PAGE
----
Spaceborne Radar Sensing of Precipitation above an Ocean Surface: Polarization Contrast Study

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  • 1 Department of Physics, Michigan Technological University, Houghton, Michigan
  • | 2 Applied Research Corporation, Landover, Maryland
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Abstract

This feasibility study explores the potential benefits of polarization adjustment for spaceborne radar sensing of precipitation. More specifically, the role of the wave polarization in separating or “distinguishing” ocean surface return from the hydrometeor echoes of a “chirped” signal is examined.

To that end, experimental as well as computational data for the polarization scattering matrices of hydrometeors and ocean surfaces are obtained and used to calculate ocean and precipitation “response” to the transmitted pulse for various rain rates and incidence angles. The analysis is restricted to X and C bands, but simulations are performed for several signal-to-noise ratios, rain rates, and ocean surfaces. The problem is further restricted to the monostatic case (same polarizations for transmitter and receiver).

Even when the ocean and hydrometeor echoes are mixed throughout the entire radar resolution volume, the results appear promising. It is found that polarization, which provides the best contrast between rain and ocean returns, varies from almost circular near nadir to elliptical at large off-nadir look angles of incidence (ellipticity of 23° at a 40° incidence angle). Calculations show an order of magnitude improvement in the ratio of the returns when compared with the traditional choice of HH (horizontal transmit and receive polarization). The improvement is largest for the range of angles between 15° and 20° but depends on the assumed rain rate and, in particular, on the ocean surface roughness.

The general method described in this paper can be applied to many problems of radar and lidar meteorology, while the specific results reported here may have relevance for future precipitation measurement missions such as Tropical Rainfall Measuring Mission 2.

Abstract

This feasibility study explores the potential benefits of polarization adjustment for spaceborne radar sensing of precipitation. More specifically, the role of the wave polarization in separating or “distinguishing” ocean surface return from the hydrometeor echoes of a “chirped” signal is examined.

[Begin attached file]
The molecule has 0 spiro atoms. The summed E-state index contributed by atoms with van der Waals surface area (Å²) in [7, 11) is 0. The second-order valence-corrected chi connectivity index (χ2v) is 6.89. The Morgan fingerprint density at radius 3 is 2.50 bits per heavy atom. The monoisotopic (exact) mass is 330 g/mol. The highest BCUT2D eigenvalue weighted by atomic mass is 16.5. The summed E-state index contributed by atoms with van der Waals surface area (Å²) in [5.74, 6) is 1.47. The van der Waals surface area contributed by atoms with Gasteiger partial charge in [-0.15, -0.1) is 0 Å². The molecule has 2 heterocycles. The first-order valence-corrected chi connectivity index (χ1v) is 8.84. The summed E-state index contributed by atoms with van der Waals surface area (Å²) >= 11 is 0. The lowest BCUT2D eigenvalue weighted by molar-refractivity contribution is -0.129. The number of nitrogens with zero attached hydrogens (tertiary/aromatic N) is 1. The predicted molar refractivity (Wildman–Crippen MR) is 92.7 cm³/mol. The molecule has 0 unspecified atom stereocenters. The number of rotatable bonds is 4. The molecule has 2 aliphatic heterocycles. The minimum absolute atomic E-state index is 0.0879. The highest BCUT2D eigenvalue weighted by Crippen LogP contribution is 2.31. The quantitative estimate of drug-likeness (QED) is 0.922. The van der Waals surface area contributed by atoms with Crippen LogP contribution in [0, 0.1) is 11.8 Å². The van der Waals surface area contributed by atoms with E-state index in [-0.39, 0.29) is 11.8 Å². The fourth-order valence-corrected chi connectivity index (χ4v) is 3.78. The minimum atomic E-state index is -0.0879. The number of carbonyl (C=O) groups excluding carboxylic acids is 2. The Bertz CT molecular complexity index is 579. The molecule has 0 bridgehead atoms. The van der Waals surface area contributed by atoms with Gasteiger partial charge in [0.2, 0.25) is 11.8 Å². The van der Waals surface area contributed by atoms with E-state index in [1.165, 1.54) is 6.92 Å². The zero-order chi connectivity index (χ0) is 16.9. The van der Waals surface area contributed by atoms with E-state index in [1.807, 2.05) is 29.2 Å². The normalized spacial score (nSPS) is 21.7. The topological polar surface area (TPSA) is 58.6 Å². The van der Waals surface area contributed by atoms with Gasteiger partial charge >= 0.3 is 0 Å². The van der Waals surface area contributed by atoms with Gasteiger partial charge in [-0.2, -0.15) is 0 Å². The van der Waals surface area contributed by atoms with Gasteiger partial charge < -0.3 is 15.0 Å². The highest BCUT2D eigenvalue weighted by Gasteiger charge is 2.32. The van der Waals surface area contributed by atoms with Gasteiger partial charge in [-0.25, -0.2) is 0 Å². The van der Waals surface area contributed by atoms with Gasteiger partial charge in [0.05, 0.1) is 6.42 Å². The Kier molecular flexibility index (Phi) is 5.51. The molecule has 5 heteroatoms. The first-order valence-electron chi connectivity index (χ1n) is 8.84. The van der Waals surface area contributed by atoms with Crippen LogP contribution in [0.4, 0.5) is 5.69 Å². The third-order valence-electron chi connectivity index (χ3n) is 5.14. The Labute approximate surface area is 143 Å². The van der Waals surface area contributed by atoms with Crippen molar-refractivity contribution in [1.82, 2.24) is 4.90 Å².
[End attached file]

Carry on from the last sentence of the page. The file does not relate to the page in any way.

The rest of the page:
To that end, experimental as well as computational data for the polarization scattering matrices of hydrometeors and ocean surfaces are obtained and used to calculate ocean and precipitation “response” to the transmitted pulse for various rain rates and incidence angles. The analysis is restricted to X and C bands, but simulations are performed for several signal-to-noise ratios, rain rates, and ocean surfaces. The problem is further restricted to the monostatic case (same polarizations for transmitter and receiver).

Even when the ocean and hydrometeor echoes are mixed throughout the entire radar resolution volume, the results appear promising. It is found that polarization, which provides the best contrast between rain and ocean returns, varies from almost circular near nadir to elliptical at large off-nadir look angles of incidence (ellipticity of 23° at a 40° incidence angle). Calculations show an order of magnitude improvement in the ratio of the returns when compared with the traditional choice of HH (horizontal transmit and receive polarization). The improvement is largest for the range of angles between 15° and 20° but depends on the assumed rain rate and, in particular, on the ocean surface roughness.

The general method described in this paper can be applied to many problems of radar and lidar meteorology, while the specific results reported here may have relevance for future precipitation measurement missions such as Tropical Rainfall Measuring Mission 2.

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